Unfortunately, I felt like I was watching a Mexican movie. The Mexican actors who contributed in this movie are very talented and I applaud to them with admiration but it didn't touch me because I could hear the Mexican accents on the actors. Really? how many salvadorean did you check that could do these roles? I think it could have been an enormous success if they were portrayed by Salvadoreans. We have talent in our country you just have to look, it is not hard to find. Anyway, Salvadorean don't say "Chava" we say "Chamba". Any salvadorean can tell you that. Another thing, the guerrilla was portrayed as the favorites, the "good" guys. They were very disruptive, they came into our classrooms and always interrupted our class. Always yelling and taking possession of school property. When the army tried to take them out from the school properties, we the students we were always in danger because of them. Many times we had to cover ourselves because they decided to have a fight with the army and hide in our school. How many times I had to stop going to school because they were burning the buses, of course, the bus company had to stop the bus circulation. They destroyed telephone boots anything that was on their way. Weakening the infrastructures they said, but the affected ones were the population. Yes, we were all in risk of being taken by the army but the guerrilla was also doing the same. I am sorry but this just brought me bad memories from my childhood. Good movie but it could have been better if you hadn't taken sides on one faction only.
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A movie that makes a difference
david_solomons7 October 2005
I saw the movie last night at a screening hosted by Artists for Amnesty International at the United Nations. It was an emotionally moving and raw account of a boy's life in a horrific place at a horrific time and hopefully brings spotlight to the plight of hundreds of thousands more children who are in a similar fate today in many parts of our world.

The movie makes you ask yourself how man can treat its own offspring in such a callous and cold manner. We were fortunate enough to have Oscar Orlando Torres, whose story is being told, present at the screening along with the director,Luis Mandoki, Larry Bender (Producer) and the rest of the cast. A Q/A session followed the screening and Oscar said something that I think is extremely important and casts light on another issue in this country, the power of teachers to influence students. He said that after he escaped El Salvador and settled in Los Angeles, he began to drift towards the gangs that were forming in the early 1980's in LA, many of whom were filled with teenagers who were from El Salvador and had lived through what Oscar had. Had it no been for a teacher who cared about him and was strong enough to literally pull Oscar from the life of a gang-member, take him to the track and field coach to get him involved in sports and also help him to explore his liking for poetry, his life may have been much different today.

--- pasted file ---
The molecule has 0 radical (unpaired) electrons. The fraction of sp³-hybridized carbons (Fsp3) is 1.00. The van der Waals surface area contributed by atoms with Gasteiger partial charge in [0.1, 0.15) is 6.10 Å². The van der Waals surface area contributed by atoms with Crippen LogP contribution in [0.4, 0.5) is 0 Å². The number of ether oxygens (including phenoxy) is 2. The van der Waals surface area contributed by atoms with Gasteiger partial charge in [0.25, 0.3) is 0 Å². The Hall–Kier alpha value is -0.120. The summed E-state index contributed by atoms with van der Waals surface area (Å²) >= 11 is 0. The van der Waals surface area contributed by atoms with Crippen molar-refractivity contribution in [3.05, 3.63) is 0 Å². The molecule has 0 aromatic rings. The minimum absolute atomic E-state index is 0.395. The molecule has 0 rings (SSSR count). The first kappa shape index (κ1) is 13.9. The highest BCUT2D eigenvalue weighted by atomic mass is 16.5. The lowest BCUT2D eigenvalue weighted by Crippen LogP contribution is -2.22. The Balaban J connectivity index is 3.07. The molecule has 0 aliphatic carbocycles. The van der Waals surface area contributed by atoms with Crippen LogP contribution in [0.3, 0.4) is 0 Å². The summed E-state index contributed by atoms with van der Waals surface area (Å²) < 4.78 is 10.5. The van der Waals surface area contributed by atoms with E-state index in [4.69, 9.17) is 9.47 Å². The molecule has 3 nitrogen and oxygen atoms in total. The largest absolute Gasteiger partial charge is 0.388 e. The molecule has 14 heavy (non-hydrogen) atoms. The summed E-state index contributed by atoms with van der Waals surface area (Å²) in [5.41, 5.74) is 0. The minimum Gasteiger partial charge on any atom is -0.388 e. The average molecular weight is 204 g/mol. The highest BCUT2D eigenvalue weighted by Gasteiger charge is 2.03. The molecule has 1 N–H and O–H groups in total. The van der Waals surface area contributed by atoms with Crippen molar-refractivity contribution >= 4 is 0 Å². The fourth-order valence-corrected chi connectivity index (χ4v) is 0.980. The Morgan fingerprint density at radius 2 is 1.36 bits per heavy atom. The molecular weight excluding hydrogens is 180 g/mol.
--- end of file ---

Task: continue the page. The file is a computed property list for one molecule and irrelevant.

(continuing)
One other issue that this movie leads you to explore is our inability to counsel and rehabilitate these children who have been through more as a child emotionally in their tattered youth than most go through in their lifetime. When governments are finally pressured into taking action and rescuing these children from their plight, we leave them to fix their battered bodies and souls by themselves.

I thought this movie told the story about a child and his family during a horrific time in El Salvador's history and brought to the forefront a several current global problems that many have chosen to ignore. I hope it will act as a catalyst to spawn further discussion and focus attention on our most precious gift in life, our children. I admire Oscar for his bravery and willingness to relive something most of us would sooner bury and forget and congratulate Luis Mandoki for doing it with such care and sensitivity.
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A great story and hight quality movie
layami24 February 2005
This is the best movie I have ever seen. The story of a 11-year-old boy and his family who live in El Salvador during the times of civil war. When you see this movie, you see war from a human perspective rather than political. The contrast of normal life, childhood innocence and the cruelty of war is what makes this movie so real. I highly recommend it.

This is the best movie I have ever seen. The story of a 11-year-old boy and his family who live in El Salvador during the times of civil war. When you see this movie, you see war from a human perspective rather than political. The contrast of normal life, childhood innocence and the cruelty of war is what makes this movie so real. I highly recommend it.
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A Shattering Experience!
bigdave1117 February 2005
Warning: Spoilers